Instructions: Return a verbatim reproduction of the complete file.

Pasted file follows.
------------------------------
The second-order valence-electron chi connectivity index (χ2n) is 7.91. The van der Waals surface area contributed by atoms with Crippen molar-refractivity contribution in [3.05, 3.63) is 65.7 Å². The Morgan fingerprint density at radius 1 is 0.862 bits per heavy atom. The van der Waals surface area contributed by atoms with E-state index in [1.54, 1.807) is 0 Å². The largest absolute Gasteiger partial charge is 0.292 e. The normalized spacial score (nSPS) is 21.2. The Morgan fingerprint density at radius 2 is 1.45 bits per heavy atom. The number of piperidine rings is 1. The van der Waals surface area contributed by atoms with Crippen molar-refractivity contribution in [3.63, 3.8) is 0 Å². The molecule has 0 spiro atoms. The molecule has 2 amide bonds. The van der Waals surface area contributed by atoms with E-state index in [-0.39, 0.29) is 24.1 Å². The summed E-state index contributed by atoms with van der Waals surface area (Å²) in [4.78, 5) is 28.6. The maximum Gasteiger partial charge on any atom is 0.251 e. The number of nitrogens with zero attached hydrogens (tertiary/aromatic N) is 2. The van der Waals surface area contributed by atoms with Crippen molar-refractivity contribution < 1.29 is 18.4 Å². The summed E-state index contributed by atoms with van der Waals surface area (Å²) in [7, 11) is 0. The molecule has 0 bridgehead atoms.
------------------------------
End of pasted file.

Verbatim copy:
The second-order valence-electron chi connectivity index (χ2n) is 7.91. The van der Waals surface area contributed by atoms with Crippen molar-refractivity contribution in [3.05, 3.63) is 65.7 Å². The Morgan fingerprint density at radius 1 is 0.862 bits per heavy atom. The van der Waals surface area contributed by atoms with E-state index in [1.54, 1.807) is 0 Å². The largest absolute Gasteiger partial charge is 0.292 e. The normalized spacial score (nSPS) is 21.2. The Morgan fingerprint density at radius 2 is 1.45 bits per heavy atom. The number of piperidine rings is 1. The van der Waals surface area contributed by atoms with Crippen molar-refractivity contribution in [3.63, 3.8) is 0 Å². The molecule has 0 spiro atoms. The molecule has 2 amide bonds. The van der Waals surface area contributed by atoms with E-state index in [-0.39, 0.29) is 24.1 Å². The summed E-state index contributed by atoms with van der Waals surface area (Å²) in [4.78, 5) is 28.6. The maximum Gasteiger partial charge on any atom is 0.251 e. The number of nitrogens with zero attached hydrogens (tertiary/aromatic N) is 2. The van der Waals surface area contributed by atoms with Crippen molar-refractivity contribution < 1.29 is 18.4 Å². The summed E-state index contributed by atoms with van der Waals surface area (Å²) in [7, 11) is 0. The molecule has 0 bridgehead atoms.